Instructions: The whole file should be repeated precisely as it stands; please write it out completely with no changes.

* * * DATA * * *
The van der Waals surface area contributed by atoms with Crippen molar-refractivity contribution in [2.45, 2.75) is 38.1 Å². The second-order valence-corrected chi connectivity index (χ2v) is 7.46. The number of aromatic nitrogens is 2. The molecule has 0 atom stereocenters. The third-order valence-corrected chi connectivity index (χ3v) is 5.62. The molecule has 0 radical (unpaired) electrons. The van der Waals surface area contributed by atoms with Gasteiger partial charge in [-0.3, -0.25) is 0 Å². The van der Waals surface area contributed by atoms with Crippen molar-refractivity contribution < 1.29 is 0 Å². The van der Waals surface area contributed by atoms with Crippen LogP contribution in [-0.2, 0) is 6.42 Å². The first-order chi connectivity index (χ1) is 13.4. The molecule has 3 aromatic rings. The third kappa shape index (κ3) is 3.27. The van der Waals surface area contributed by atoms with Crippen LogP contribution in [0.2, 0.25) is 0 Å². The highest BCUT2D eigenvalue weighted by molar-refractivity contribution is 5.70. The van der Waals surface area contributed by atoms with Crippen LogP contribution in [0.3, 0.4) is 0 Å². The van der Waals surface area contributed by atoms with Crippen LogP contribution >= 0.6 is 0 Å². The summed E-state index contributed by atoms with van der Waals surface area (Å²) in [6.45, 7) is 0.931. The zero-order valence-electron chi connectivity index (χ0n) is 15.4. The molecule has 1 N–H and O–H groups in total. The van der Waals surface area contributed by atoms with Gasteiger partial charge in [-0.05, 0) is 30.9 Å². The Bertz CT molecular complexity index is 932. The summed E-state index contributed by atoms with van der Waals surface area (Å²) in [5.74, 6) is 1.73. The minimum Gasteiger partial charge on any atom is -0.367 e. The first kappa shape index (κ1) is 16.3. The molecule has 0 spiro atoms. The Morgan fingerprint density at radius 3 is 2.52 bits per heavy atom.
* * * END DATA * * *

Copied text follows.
The van der Waals surface area contributed by atoms with Crippen molar-refractivity contribution in [2.45, 2.75) is 38.1 Å². The second-order valence-corrected chi connectivity index (χ2v) is 7.46. The number of aromatic nitrogens is 2. The molecule has 0 atom stereocenters. The third-order valence-corrected chi connectivity index (χ3v) is 5.62. The molecule has 0 radical (unpaired) electrons. The van der Waals surface area contributed by atoms with Gasteiger partial charge in [-0.3, -0.25) is 0 Å². The van der Waals surface area contributed by atoms with Crippen molar-refractivity contribution < 1.29 is 0 Å². The van der Waals surface area contributed by atoms with Crippen LogP contribution in [-0.2, 0) is 6.42 Å². The first-order chi connectivity index (χ1) is 13.4. The molecule has 3 aromatic rings. The third kappa shape index (κ3) is 3.27. The van der Waals surface area contributed by atoms with Crippen LogP contribution in [0.2, 0.25) is 0 Å². The highest BCUT2D eigenvalue weighted by molar-refractivity contribution is 5.70. The van der Waals surface area contributed by atoms with Crippen LogP contribution in [0.3, 0.4) is 0 Å². The van der Waals surface area contributed by atoms with Crippen LogP contribution >= 0.6 is 0 Å². The summed E-state index contributed by atoms with van der Waals surface area (Å²) in [6.45, 7) is 0.931. The zero-order valence-electron chi connectivity index (χ0n) is 15.4. The molecule has 1 N–H and O–H groups in total. The van der Waals surface area contributed by atoms with Gasteiger partial charge in [-0.05, 0) is 30.9 Å². The Bertz CT molecular complexity index is 932. The summed E-state index contributed by atoms with van der Waals surface area (Å²) in [5.74, 6) is 1.73. The minimum Gasteiger partial charge on any atom is -0.367 e. The first kappa shape index (κ1) is 16.3. The molecule has 0 spiro atoms. The Morgan fingerprint density at radius 3 is 2.52 bits per heavy atom.